Game after game we laugh, and argue and battle it out. We’ve had similar moments with FIFA, NHL and Madden, much like my brother and I did 25 years ago. My daughter even gets in on the act if we break out Mario Kart.

The key to it all of it is we’re spending time together. Yes, it’s in front of a screen, but it’s still bonding time. It’s creating memories and making us closer. And, as a parent, that’s what you really want.


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  1. Love it!
    When I was younger, I played games with my uncle and step dad and I've grown up to share a similar role with my younger brother and cousins. Can't wait to play around with my kids and nephews when they come along.
    Yeah really good stuff my best friend and had some truly epic games on nba while we were in high school.  Live 98 through live 2001.  Went to college and met more friends we set up a dynasty with about 6 or 7 of us split with about two people in all the major conferences.  Recruitment battles were sometimes better than the games.  Then at dinner time in cafe we brag on games played earlier or preview upcoming coming after dinner between players.  Last but least bragging rights on who  got that beast recruit.  Man  those were awesome times.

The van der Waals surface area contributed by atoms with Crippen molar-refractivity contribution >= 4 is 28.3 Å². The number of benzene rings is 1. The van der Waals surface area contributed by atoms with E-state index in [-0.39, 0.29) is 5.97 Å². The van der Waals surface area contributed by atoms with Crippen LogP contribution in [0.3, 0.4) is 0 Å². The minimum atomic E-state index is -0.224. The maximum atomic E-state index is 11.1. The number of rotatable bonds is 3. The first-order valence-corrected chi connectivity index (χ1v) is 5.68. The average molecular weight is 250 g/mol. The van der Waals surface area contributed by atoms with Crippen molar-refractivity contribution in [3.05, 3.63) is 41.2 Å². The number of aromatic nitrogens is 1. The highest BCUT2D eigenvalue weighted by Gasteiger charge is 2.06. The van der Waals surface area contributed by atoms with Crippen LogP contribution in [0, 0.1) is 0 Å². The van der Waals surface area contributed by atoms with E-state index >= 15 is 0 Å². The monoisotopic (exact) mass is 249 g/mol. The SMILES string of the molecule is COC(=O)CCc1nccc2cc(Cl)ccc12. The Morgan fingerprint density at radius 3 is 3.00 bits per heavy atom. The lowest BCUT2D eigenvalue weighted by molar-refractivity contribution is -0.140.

For those who've seen "Field of Dreams":  somehow, I don't think "Hey, Dad?  You wanna play some NBA Jam?" is ever really going to replace "Hey, Dad?  You wanna have a catch?"  ;p  But, leaving that tiny bit of snark aside...
    I do have to agree with the basic premise.  Too many 'rents these days seem to think the word "babysitter" is spelled M-A-R-I-O. 
    And, fair enough, there are parts of the country where kids can't easily play outside.  Whether it's because too many lawyers took the fun out of the local playground, or because some busybody thinks it's "child endangerment" to let kids walk unaccompanied to whatever passes for said playground these days, I can kind of understand the bunker mentality.
    Still...that's not the only way to bond indoors.  There are still plenty of ways for families to play together, which don't need to involve microchips. 
    I do get it, though, really:  video games are now a generational thing, which they previously weren't.  And that can be a good thing...provided that it's not the only way to play.
    Just my $0.02.
    Excellent post. Anyone who doesn't play video games assumes they're addictive or bust. Let alone have no cognitive/social value. But sticking kids in front of iPads for hours at a time, unsupervised?! Any time your kid wants to play with you is a gift.
    Related, the older I get, the more I bond with individuals my age who still play. Who then play with their kids. Thus, the reverse is happening: games are bringing parents and their children together, not apart. The author is correct: this generation is used to games, and it's a good thing.
    In the late 80s and early 90s, my brother and I had many fights over these games. One argued the game 'cheats' the other argued it was all about skill. The biggest culprit of the 'cheating game' was Double Dribble... the basketball game where baskets on one court was always a give me while the other end was nearly impossible... even on those lame dunks.